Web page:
The Franklin County Conspiracy
Deputy Jeff Richards, the alleged treasurer in Franklin County’s moonshine conspiracy, was murdered in his car with his 38 revolver, shown here, in his hand.  Jim Smith, a prisoner Richards was transporting to the county jail at the time, was also killed, but Smith had nothing to do with the conspiracy.
Deputy Jeff Richards, the alleged treasurer in Franklin County’s moonshine conspiracy, was murdered in his car with his 38 revolver, shown here, in his hand.  Jim Smith, a prisoner Richards was transporting to the county jail at the time, was also killed, but Smith had nothing to do with the conspiracy.

Blue Ridge moonshining found itself in the national spotlight with the so-called Conspiracy Trial of 1935.  Despite scores of busts by revenuers in the 1920s and early 1930s, the moonshining industry continued to thrive.  In Franklin County officials were accepting protection fees from moonshiners, and the Sheriff himself oversaw the complex bribery system.  Small-time bootleggers were squeezed out as money and power were consolidated.

Between 1930 and 1935 local still operators and their business partners sold a volume of whiskey that would have generated $5,500,000 in excise taxes at the old 1920 tax rate.  A federal investigation resulted in 34 people being indicted.  Those charged included 19 moonshiners, one corporation, and nine government officials.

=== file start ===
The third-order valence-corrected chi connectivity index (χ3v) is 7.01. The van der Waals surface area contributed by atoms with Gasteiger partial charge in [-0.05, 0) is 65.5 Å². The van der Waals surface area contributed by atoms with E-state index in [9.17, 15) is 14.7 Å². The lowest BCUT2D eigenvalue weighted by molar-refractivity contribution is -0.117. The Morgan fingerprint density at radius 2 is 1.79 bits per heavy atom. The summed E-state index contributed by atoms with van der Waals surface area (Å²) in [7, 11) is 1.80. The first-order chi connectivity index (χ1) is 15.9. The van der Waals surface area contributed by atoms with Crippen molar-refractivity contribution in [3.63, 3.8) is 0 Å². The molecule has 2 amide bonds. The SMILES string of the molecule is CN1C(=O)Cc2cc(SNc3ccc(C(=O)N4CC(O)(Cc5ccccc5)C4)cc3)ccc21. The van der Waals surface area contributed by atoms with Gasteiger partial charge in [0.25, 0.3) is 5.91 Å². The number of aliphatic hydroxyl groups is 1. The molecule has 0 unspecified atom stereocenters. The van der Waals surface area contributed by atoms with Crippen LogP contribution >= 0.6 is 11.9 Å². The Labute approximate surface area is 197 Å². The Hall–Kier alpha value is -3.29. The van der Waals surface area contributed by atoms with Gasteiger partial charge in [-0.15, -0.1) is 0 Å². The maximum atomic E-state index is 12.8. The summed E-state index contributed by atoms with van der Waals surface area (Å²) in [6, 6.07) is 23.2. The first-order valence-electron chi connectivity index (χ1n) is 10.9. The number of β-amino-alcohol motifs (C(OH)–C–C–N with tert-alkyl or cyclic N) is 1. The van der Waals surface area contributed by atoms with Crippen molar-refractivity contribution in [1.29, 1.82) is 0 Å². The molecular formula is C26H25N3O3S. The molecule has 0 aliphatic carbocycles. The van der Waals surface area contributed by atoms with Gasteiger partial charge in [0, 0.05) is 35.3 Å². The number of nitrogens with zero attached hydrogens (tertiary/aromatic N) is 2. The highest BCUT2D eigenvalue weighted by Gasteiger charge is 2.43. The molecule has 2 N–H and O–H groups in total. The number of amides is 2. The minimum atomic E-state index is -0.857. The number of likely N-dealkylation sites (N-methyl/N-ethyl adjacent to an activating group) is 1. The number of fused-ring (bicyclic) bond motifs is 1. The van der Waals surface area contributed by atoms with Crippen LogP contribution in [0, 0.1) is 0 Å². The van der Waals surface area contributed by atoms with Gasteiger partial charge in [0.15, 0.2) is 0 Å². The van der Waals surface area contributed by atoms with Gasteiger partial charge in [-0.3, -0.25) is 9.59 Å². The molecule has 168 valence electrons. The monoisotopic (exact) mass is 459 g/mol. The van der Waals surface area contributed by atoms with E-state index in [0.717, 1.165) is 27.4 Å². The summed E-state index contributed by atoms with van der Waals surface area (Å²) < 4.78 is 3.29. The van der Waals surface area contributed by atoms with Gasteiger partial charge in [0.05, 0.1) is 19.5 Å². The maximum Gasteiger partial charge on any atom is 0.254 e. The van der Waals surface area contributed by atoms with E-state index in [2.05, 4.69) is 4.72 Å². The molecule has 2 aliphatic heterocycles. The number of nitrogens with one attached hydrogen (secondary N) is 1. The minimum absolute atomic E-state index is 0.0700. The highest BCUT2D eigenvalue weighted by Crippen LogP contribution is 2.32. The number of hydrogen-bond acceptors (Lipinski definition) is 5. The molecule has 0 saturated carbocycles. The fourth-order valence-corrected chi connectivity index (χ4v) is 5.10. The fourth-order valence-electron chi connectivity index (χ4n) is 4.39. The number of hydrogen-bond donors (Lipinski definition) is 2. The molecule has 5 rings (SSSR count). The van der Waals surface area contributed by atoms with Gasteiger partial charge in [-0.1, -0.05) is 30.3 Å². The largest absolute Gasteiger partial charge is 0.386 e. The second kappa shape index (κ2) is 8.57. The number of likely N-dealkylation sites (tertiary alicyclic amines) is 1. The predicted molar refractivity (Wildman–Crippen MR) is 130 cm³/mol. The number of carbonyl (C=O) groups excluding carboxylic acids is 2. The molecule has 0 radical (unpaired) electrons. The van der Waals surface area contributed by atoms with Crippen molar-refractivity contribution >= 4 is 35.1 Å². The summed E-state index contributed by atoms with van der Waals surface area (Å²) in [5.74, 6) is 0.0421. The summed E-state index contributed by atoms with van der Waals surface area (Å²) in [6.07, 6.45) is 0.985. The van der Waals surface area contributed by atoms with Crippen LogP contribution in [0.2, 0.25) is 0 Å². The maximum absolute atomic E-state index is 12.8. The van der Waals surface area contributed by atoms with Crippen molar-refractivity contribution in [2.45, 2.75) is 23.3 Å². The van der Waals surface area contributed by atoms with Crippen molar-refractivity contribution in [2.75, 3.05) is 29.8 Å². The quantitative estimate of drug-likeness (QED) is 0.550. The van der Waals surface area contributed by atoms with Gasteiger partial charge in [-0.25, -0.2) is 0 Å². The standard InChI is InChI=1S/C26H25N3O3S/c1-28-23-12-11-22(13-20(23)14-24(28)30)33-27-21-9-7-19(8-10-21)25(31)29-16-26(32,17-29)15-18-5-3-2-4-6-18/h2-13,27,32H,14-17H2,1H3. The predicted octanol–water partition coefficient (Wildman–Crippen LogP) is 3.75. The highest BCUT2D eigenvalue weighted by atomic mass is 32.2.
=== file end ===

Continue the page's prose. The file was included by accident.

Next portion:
Hired still hands take some of the greatest risks for a share of the profits from making illegal alcohol.  Virginia Blue Ridge, circa 1960s.

In a community atmosphere of threats and jury tampering, a key government witness (the man who served as treasurer of the Sheriff’s “granny fee” operation) was gunned down in his car on a country road along with a prisoner he was taking to jail on unrelated business.  Two West Virginia men with connections to the illegal liquor trade were eventually convicted of the murders.  Oral history tells of another witness dying under suspicious medical circumstances before he could testify.

At the time, the tense trial was the longest in Virginia history.  The murders, the high-profile defendants, and the mystique of moonshining made the conspiracy trial front page news.  Newspaper readers loved the tales of whiskey making and hauling, including those of Mrs. Willie Carter Sharpe, “queen of Roanoke rum runners.” 

Thirty-one people were finally found guilty.  The resulting jail sentences were relatively light (two years or less), and 13 conspirators only received probation.  The fines levied were miniscule compared to the earnings of the major conspiracy participants.  Even the short-term impact of the trial on Blue Ridge moonshining is difficult to judge.  The industry certainly continued.  Over 70 years later some old-timers voice strong opinions about the men who were acquitted.  Adding to the mystery, parts of the trial records disappeared from courthouse files for decades.

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